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    Yeah, I have a large stack of those PAKTECH holders. Recyclers won't take 'em. I checked once for the nearest brewer that would accept them, and found out they quit taking them. So, they just stack up.
     
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  11. BBThunderbolt

    BBThunderbolt Poo-Bah (9,093) Sep 24, 2007 Kiribati
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    The big thing is that they have to cleaned before being reused. Even if we drop one on the floor we have to clean it. It becomes either a minor pain in the ass to be dealt with constantly, or piled up until it becomes a project worthy of someones time. Mostly they pile up.
     
  12. BigIronH

    BigIronH Savant (956) Oct 31, 2019 Michigan
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    Here in Michigan the return machine crunches it all up in a bin and it goes God knows where. Label and all.
     
  13. moodenba

    moodenba Zealot (504) Feb 2, 2015 New York

    In general, a deposit law (states noted on the label or lid) improves the odds that your deposit bottles and cans get correct handling. Unfortunately, craft brewing isn't a very eco-friendly industry. I have a basement with clean growlers ready to fill, if I could only find the products on tap that I'd like to fill them with. Now if we could get widespread utilization of reusable deposit bottles . . . .
     
  14. Chaz

    Chaz Poo-Bah (2,203) Feb 3, 2002 Minnesota
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    Indeed.

    I found a different label (same year, different beer style) under this one:

    [​IMG]

    Things that make you go hmm?

    This is another, new (to me at least) feature on some of the shrink-arounds for the silver bullet style cans — even easier than peeling:

    [​IMG]

    I hope that these catch on with the other, smaller scale breweries that I buy from regularly.
     
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  15. BBThunderbolt

    BBThunderbolt Poo-Bah (9,093) Sep 24, 2007 Kiribati
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    Probably had some of last years can left over. Did a minor artwork change, and wanted to be consistent, so just ran the old one through the labeler to match the new batch.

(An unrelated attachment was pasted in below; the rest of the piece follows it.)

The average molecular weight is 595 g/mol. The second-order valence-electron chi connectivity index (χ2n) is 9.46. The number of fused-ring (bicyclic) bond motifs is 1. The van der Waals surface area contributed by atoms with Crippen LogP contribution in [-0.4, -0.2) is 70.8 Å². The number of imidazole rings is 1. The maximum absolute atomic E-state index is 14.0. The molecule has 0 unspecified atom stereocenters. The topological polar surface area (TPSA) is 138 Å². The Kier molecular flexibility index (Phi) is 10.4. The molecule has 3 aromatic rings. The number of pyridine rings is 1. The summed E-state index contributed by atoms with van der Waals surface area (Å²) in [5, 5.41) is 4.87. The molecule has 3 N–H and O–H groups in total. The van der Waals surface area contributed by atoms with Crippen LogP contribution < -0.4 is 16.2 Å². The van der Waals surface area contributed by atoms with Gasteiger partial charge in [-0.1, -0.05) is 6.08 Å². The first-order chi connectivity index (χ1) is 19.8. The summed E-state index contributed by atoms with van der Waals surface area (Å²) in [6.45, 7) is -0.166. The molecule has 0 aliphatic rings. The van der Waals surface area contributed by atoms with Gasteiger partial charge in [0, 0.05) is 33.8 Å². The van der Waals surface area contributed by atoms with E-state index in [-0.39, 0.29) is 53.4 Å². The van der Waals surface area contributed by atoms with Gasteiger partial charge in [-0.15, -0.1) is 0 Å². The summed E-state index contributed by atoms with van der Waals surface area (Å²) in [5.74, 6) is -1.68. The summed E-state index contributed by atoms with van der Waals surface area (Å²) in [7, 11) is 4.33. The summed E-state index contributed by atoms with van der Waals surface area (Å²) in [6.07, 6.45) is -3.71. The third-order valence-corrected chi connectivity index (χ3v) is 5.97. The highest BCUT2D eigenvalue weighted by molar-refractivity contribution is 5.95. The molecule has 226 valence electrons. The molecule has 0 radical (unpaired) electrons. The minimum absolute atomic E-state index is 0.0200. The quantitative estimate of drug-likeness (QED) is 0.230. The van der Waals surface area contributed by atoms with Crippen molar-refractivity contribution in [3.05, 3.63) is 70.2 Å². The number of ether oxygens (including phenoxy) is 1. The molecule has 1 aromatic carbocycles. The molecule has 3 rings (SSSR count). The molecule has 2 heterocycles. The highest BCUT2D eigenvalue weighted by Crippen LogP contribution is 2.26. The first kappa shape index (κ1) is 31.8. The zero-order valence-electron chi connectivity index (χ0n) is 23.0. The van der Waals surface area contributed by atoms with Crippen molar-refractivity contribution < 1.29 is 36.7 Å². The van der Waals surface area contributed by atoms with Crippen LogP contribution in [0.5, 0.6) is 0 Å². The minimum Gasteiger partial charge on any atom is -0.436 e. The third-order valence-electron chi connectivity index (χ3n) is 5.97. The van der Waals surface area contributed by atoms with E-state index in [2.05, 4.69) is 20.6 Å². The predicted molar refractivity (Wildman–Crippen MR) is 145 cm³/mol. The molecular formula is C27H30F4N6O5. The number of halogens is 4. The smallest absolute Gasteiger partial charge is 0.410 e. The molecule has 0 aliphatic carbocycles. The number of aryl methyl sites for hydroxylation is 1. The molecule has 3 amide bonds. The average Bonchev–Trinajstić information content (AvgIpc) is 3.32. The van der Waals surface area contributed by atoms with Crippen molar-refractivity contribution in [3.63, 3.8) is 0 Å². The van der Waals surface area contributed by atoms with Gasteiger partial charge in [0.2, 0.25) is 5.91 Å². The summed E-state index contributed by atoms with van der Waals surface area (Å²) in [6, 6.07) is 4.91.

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  16. PapaGoose03

    PapaGoose03 Poo-Bah (3,253) May 30, 2005 Michigan
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    It's a PITA to take them back to the store, but the 10-cent deposit here in Michigan passes the recycling issue to someone else. Accumulate enough of them to take in as a large batch is like getting a free 6-pack. :wink:
     
  17. champ103

    champ103 Poo-Bah (5,193) Sep 3, 2007 Texas
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    With those plastic 4 and 6 pack holders, I always give them to a local beer store they reuse them. Most the time, they are still in good enough condition to give to some breweries around town too, I haven't tried to actually put them in the recycle bin though, that just means my back room has a ton of those things I haven't gotten around to "distributing" yet :slight_smile:
     
  18. zid

    zid Poo-Bah (1,648) Feb 15, 2010 New York
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    I wonder about the plastic lining inside the can.
     
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  19. jonphisher

    jonphisher Defender (672) Aug 9, 2015 New Jersey
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    I always figured this was a concern so any time I have the shrink wrap cans I cut them off, easy as can be. Stickers are a different story I haven’t found an easy way to remove them.

    I’ve had varying levels of success returning paktechs back to breweries.
     
  20. mmmbeerNY

    mmmbeerNY Devotee (463) Mar 5, 2014 New York

    I've been working on cutting down on stuff I buy in plastic packaging, but I'm scared to think about the pile I would have in my garage if I did not throw everything in recycling can
     
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  21. jonphisher

    jonphisher Defender (672) Aug 9, 2015 New Jersey
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    I’ll shameless plug our grocery moms organic market, looks like their in NY too, I checked before sharing.

    Been shopping there for years now, only place around that tares containers, huge bulk section, including cleaning supplies. This ad brought to you by @jonphisher, carry on.
     
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  22. mmmbeerNY

    mmmbeerNY Devotee (463) Mar 5, 2014 New York

    Thanks for the link. I've always just put them in recycling can, but see a brewery not too far from me, I'll save them up to dropoff sometime